Passwords such as your family names, middle names, birthdays, house numbers, phone numbers, etc. are all easy to identify, and therefore hackable passwords! In particular, never use your NRIC number or your ATM bank pin number! This is because Hackers have become expert at decrypting NRIC numbers based on knowledge of how they are assigned to each individual.
In addition, a mix of capitals and lowercase letters always helps encrypt passwords and deter hacking. For example, “ILoVeTeChNoLoGy” is a harder password to crack than “Ilovetechnology”!
Step 2: Have a Unique Password for Each Application
Passwords for everything, from your bank account and ATM card to your utility and Facebook accounts, should all be unique. Using the same password for multiple purposes may be easier to remember, but that’s also like putting out a welcome mat for the identity thieves.
Step 3: Get a Password Manager
Although it is safer to avoid recording your passwords, sometimes doing so is a necessity.
However, the first rule is this: do not store your login credentials in a text file.
Storing all your passwords in a plaintext unprotected file means that a hacker can simply steal the entire list of passwords in one fell swoop and truly wreak havoc on your digital life. If you’re a business owner, storing passwords in plaintext also increases the risk of an internal security issue as employees are freely able to access login credentials.
At the same time, remembering dozens of lengthy random, unique character combinations is more or less impossible.
So to become the boss of your passwords, you will need a Password Manager.
Moreover, there are countless of Password Managers around, so there is really no excuse for you to not get one!
Step 3.1: Get a Password Manager (The Alternative)
And if you are one of those people who really do not trust online applications to store your passwords for you, for fear of being hacked, or are simply not tech savvy, then using a Password Protected Spread Sheet might be your next best solution!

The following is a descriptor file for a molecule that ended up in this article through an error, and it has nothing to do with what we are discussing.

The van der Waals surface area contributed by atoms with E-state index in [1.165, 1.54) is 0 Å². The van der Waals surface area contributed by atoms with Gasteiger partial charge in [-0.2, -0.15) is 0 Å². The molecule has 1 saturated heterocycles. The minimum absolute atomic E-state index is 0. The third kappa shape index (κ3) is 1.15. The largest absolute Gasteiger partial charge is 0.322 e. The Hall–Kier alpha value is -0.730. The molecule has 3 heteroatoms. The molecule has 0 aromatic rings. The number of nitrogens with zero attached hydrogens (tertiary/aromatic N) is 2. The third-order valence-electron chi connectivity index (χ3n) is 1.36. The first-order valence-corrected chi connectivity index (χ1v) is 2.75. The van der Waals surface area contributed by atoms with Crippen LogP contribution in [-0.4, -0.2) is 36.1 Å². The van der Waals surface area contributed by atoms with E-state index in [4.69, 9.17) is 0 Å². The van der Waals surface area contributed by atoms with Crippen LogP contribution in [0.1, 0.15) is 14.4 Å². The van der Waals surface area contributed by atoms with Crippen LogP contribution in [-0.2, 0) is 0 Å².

I know, I said before that storing all your passwords in a plaintext file can wreak havoc, but if you really do not want to trust an online application, then the least you could do is really to set a strong password to protect the file!
Here’s how you do it:
Setup a Spread Sheet (Excel, OpenOffice, etc.) to contain the necessary fields (columns) to hold each account identity and password as well as other unique data elements for each account
Password Protect that spreadsheet file by:
Coming up with one at random by yourself, OR
Using a randomizing program to create Passwords of at least 10 positions in length, using alphabet lower and uppercase, numerals and (allowable) special characters
Remember, the longer the password, the better!
The Logon Procedure will then be to:
Copy the email address and password from the spreadsheet file to the logon page
*Remember to NEVER check the option Remember Me on any Logon Page!
This technique requires that you remember only one password, which is that of the spreadsheet file
Maintaining the spreadsheet password file on a USB Drive provides mobility between your home desktop, office desktop and your laptop at the local WiFi Cafe. The USB Drive can be physically removed following login for additional security
And if you are interested in getting a dedicated IT Security Team for your company, do not hesitate to click the green button below!
eVantage Technology is a professional and trusted IT solutions provider, dedicated to providing exceptional service to companies in Singapore and across Asia.